Lamarr must have been pleased with Ulmer’s treatment. It’s an ideal star showcase, with frequent close-ups of both Lamarr and her heaving bosom. In a dinner scene that’s surely historically inaccurate, she sits with both shoulders totally exposed before her aging hubby Isaiah Porter (Gene Lockhart) and his drooling son Efraim (the wonderful Louis Hayward). In another scene, she tempts poor Isaiah by showing him the marks her father has inflicted on her back (much to the housekeeper’s horror). She seems to be speaking for Ulmer when she says with both envy and disgust, "Men have the power in this world." Much of the film is taken up with her attempts to steal this power and use it for both personal and reformist purposes.

Visually, The Strange Woman is one of the director’s most accomplished. Lucien Andriot’s photography, no doubt closely supervised by Ulmer, superbly delineates the velvety blacks and pristine whites of the shadow world of "Devil’s Half Acre," the squalid waterfront that constantly thwarts Bangor’s attempts at bringing order from chaos in a developing land. Jenny’s duplicity is rendered powerfully through Ulmer’s subtle lighting schemes, often drenching her in shadows and isolating her in the frame. The film contains several masterful set-pieces, most notably the drowning of Isaiah by his son in a nightmarishly noirish sequence, and the pursuit and near-murder of Jenny’s "low" friend Lena by a mob of trashy timbermen.

Jenny is immediately recognizable as an Ulmer character. Like so many of them she appears and acts somehow possessed, carried away by impulses she can never quite comprehend. Critic John Belton said the world of Ulmer’s films "has no fixity and is incomprehensible" to the characters who inhabit it; this recalls the puppets of Bluebeard and the title character himself, Bela Lugosi’s tormented doctor in The Black Cat, poor Al Roberts (Tom Neal) in Detour, and certainly Jenny in The Strange Woman. Ulmer’s world here consists of violence and betrayal, self-doubt and self-destruction, all qualities that make up part, but not by any means the whole, of the amazing Jenny.

Extras on this disc include an archive of stills and artwork and an exclusive interview with Shirley Ulmer.


These DVDs aren’t perfect, and may disturb sticklers who only look for technical perfection in this format and don’t care about content, or who expect movies half a century old to look and sound like those of today. Finding usable prints for transfer must have been daunting; all three films had circulated mostly in lousy dupe 16mm and VHS versions for years, and 35mm elements were elusive. In the case of Moon over Harlem, there were no 35mm elements – it was, according to Mrs. Ulmer, the only film he shot in 16mm. The DVD transfer has occasional splices, and long stretches (during the first half) of background noise that obscure some of the dialogue. On the up side, this is unquestionably the clearest print I’ve seen, so much better that I was able to discern plot points that were unfathomable in previous blurry versions.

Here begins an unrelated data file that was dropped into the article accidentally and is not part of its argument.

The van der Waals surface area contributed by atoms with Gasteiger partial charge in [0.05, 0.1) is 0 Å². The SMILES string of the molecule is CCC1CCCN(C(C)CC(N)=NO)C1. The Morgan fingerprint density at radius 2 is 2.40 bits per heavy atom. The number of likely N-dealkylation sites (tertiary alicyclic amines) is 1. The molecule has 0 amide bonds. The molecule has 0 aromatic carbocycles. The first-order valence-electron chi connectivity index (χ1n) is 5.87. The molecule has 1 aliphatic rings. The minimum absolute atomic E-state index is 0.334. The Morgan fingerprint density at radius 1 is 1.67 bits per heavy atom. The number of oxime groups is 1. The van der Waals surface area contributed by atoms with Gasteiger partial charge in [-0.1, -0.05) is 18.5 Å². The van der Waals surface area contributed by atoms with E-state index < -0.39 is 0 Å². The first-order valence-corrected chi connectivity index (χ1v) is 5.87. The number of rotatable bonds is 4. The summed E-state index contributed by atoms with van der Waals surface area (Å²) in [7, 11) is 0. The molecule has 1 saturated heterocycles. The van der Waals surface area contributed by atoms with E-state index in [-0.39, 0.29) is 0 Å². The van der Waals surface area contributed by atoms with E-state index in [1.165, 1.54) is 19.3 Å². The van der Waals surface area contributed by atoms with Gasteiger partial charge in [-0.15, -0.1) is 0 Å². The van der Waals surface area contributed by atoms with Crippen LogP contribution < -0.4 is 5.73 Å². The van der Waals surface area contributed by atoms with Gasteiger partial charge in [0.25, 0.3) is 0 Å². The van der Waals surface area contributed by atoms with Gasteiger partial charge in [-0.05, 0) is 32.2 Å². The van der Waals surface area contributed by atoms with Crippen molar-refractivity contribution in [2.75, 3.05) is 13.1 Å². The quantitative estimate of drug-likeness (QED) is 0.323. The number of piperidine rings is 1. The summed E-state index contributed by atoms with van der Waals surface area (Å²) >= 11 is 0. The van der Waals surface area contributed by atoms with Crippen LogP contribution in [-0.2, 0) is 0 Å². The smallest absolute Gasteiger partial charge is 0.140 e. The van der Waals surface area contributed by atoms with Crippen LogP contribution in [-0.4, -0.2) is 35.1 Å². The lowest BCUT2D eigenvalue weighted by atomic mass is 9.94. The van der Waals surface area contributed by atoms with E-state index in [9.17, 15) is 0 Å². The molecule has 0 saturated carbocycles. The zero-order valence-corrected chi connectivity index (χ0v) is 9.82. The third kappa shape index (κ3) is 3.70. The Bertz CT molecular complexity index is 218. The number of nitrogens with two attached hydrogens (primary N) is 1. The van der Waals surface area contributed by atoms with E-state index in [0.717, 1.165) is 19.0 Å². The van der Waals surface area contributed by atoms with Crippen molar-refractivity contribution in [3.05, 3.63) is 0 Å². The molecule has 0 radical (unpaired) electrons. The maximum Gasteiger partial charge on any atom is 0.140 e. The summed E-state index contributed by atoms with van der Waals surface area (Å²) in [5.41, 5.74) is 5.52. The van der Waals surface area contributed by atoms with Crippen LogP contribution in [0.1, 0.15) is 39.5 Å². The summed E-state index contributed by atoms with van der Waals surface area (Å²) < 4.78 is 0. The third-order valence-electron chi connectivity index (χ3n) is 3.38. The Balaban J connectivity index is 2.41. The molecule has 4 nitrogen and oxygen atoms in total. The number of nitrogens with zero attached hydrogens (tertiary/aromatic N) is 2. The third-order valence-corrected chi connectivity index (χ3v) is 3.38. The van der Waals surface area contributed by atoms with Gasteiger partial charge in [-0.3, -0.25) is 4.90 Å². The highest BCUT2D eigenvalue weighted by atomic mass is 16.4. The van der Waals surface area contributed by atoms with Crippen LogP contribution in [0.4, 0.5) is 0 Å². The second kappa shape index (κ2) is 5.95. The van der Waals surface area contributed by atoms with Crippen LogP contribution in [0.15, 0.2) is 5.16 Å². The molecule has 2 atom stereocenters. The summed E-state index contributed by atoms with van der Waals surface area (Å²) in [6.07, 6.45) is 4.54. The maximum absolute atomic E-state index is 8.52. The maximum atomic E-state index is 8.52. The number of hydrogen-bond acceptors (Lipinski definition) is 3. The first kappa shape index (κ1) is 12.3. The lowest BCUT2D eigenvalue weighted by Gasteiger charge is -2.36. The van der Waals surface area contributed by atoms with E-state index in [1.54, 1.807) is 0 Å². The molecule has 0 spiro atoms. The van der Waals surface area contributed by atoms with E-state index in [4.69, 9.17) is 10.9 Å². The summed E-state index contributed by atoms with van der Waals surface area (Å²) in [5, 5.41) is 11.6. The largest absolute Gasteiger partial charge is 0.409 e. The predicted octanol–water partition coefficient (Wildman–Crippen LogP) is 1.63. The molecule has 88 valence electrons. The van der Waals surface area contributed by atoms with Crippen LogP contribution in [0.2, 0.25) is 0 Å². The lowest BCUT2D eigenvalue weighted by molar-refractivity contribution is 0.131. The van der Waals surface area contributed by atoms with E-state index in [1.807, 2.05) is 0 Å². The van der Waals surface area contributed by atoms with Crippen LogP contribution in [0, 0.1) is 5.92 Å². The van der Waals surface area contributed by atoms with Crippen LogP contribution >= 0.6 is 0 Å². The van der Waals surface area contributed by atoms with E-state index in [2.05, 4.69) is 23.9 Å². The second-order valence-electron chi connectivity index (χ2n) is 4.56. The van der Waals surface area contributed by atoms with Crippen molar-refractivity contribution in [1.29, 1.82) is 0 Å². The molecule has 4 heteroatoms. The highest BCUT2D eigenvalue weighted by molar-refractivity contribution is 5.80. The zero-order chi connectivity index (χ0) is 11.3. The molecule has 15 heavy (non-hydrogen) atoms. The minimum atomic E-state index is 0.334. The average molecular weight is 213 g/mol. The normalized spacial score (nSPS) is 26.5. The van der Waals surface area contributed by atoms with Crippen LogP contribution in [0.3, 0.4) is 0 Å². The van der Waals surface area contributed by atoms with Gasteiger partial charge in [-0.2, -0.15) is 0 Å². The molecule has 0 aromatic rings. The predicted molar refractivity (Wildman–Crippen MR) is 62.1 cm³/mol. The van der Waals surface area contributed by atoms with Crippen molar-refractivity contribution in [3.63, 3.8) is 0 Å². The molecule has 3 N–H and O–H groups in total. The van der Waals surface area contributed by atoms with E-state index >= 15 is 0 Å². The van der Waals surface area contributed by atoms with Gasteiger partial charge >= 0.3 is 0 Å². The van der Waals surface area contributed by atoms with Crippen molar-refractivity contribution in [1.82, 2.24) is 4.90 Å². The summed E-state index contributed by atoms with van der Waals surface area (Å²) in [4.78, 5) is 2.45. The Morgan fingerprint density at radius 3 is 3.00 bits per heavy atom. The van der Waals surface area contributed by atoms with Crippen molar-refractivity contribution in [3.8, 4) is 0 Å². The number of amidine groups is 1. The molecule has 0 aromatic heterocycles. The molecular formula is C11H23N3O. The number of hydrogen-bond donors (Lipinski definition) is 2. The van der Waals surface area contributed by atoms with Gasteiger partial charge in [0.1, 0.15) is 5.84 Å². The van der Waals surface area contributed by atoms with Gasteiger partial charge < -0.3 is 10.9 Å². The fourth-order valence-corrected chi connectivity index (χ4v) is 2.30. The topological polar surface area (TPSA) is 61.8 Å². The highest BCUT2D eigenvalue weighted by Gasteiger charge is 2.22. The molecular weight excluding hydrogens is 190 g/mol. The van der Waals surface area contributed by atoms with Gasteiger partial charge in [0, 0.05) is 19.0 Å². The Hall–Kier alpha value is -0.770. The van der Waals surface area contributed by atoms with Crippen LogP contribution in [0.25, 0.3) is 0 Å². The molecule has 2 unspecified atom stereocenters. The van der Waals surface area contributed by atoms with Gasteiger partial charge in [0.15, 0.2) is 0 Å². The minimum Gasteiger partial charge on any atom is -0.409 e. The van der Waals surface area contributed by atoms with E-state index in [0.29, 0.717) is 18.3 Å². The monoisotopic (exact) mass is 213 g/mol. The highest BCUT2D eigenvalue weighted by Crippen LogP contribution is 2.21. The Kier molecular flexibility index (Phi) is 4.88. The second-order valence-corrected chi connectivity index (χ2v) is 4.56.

Bluebeard was "digitally remastered from a restored 35mm preservation positive supplied by the Cinematheque Francaise." This one gets high marks for the solid transfer and clear audio. The Strange Woman was also remastered from a restored 35mm print provided by the Cinematheque Francaise. This one too has a sharper look than previously seen, with mostly solid tonal values and occasional splices but one notable flaw in a brief (perhaps 15 seconds) section of missing audio (due to stretching) in chapter 17. These problems notwithstanding, these first two discs in what looks to be a fascinating series merit a high recommendation as superior examples of Ulmer’s ability to make art in the most unlikely circumstances.

In cooperation with the Edgar G. Ulmer Preservation Corp., All Day Entertainment has released the first two volumes in their Edgar G. Ulmer Collection DVD series. Volume One contains Moon Over Harlem and The Strange Woman. Volume Two contains Bluebeard. Volume Three, The Daughter of Dr. Jekyll, will be released in June 2000. Suggested retail price: $25 each. Check out the All Day Entertainment Web site for additional details.

Carnegie Hall was originally announced as Volume Three, but since then the Douris Corporation has stepped forward as the copyright holder of Carnegie Hall. The Douris Corporation has licensed with Kino International to release Carnegie Hall on VHS and DVD in April 2000.